Photo courtesy of Yukon River Quest Facebook.

10 SUP Teams Take On 444-Mile Yukon River Quest

Standup paddlers keep pushing the boundaries of what’s possible on a SUP.

Whether paddling into 20-foot faces at Jaws, charging down Class-V rapids or even standup paddling across the Atlantic Ocean, what was deemed impossible only a couple years ago is now happening before our eyes.

Another example of this occurred during the 2016 iteration of the Yukon River Quest.

Taking between two and three days to finish, this race challenges paddlers–traditionally in either canoes or kayaks–to paddle 444 miles through the Canadian wilderness on the Yukon River. Aside from two mandatory 10-hour rest breaks, teams complete this grueling race by paddling nonstop.

Last year, a few brave standup paddlers decided it was time to attempt this epic journey. Unconvinced about how this new craft would fare in such a demanding race, organizers responded by deeming SUP an “experimental class” and did not offer prize money.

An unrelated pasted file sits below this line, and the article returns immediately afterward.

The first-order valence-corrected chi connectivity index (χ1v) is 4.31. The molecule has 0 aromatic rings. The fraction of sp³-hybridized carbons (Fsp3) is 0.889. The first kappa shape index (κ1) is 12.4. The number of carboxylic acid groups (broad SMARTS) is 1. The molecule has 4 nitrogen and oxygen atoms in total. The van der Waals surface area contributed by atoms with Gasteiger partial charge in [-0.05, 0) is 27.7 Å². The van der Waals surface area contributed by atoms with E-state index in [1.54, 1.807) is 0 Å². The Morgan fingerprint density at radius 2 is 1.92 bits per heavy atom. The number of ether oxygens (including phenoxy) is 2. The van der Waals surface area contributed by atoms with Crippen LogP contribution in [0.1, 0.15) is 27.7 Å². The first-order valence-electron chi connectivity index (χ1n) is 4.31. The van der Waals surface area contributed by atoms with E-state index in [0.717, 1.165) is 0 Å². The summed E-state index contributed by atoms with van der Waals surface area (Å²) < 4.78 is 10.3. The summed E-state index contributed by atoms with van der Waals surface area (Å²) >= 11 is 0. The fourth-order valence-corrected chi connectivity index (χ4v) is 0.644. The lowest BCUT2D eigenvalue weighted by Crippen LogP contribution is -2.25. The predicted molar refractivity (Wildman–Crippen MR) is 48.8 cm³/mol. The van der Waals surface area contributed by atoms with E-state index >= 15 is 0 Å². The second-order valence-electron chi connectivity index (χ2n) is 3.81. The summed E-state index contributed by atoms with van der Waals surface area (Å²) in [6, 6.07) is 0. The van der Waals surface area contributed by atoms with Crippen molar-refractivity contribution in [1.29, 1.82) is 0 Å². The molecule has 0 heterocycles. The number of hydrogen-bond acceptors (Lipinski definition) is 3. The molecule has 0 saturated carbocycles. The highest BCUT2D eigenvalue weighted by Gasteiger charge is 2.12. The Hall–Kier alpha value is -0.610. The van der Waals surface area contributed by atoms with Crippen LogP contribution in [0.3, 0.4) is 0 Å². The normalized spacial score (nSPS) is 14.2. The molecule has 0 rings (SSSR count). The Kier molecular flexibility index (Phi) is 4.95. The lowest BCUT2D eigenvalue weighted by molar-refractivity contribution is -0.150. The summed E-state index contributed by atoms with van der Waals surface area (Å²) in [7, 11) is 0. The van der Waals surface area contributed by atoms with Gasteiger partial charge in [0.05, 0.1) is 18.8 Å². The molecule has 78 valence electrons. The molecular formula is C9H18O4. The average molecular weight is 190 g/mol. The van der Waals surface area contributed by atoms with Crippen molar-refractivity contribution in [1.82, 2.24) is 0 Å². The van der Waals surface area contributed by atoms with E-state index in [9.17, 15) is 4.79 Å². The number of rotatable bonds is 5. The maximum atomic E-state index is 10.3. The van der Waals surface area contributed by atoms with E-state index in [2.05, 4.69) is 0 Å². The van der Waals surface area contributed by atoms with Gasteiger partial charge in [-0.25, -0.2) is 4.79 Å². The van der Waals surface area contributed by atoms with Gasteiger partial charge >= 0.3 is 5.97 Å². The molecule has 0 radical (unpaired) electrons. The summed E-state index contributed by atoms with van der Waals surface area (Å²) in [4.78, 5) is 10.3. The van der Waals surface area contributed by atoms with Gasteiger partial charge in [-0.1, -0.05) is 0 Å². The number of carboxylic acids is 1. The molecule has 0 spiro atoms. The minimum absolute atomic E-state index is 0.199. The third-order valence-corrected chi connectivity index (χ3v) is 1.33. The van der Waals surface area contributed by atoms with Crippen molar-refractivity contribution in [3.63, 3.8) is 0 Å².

Unfazed by the skepticism, 11 standup paddle teams entered the race determined prove their mettle. Led by longtime expedition paddler Bart de Zwart, nine of the 11 SUP teams would complete the race and thus prove standup paddlers deserved to be a part of this legendary event.

Their efforts did not go unnoticed. Organizers have including SUP as an official class in the solo division for 2017 Yukon River Quest. That race officially began today with 88 teams carrying 224 paddlers from 12 countries, including 10 SUP teams.

De Zwart and fellow expedition paddler Joanne Hamilton-Vale highlight a dedicated field of standup paddlers striving to push their boundaries once again. Stay tuned for full coverage and results from this marathon event.


Recap from the 2016 Yukon River Quest.

How new mother Lina Augaitis completed 2016 Yukon River Quest while breastfeeding.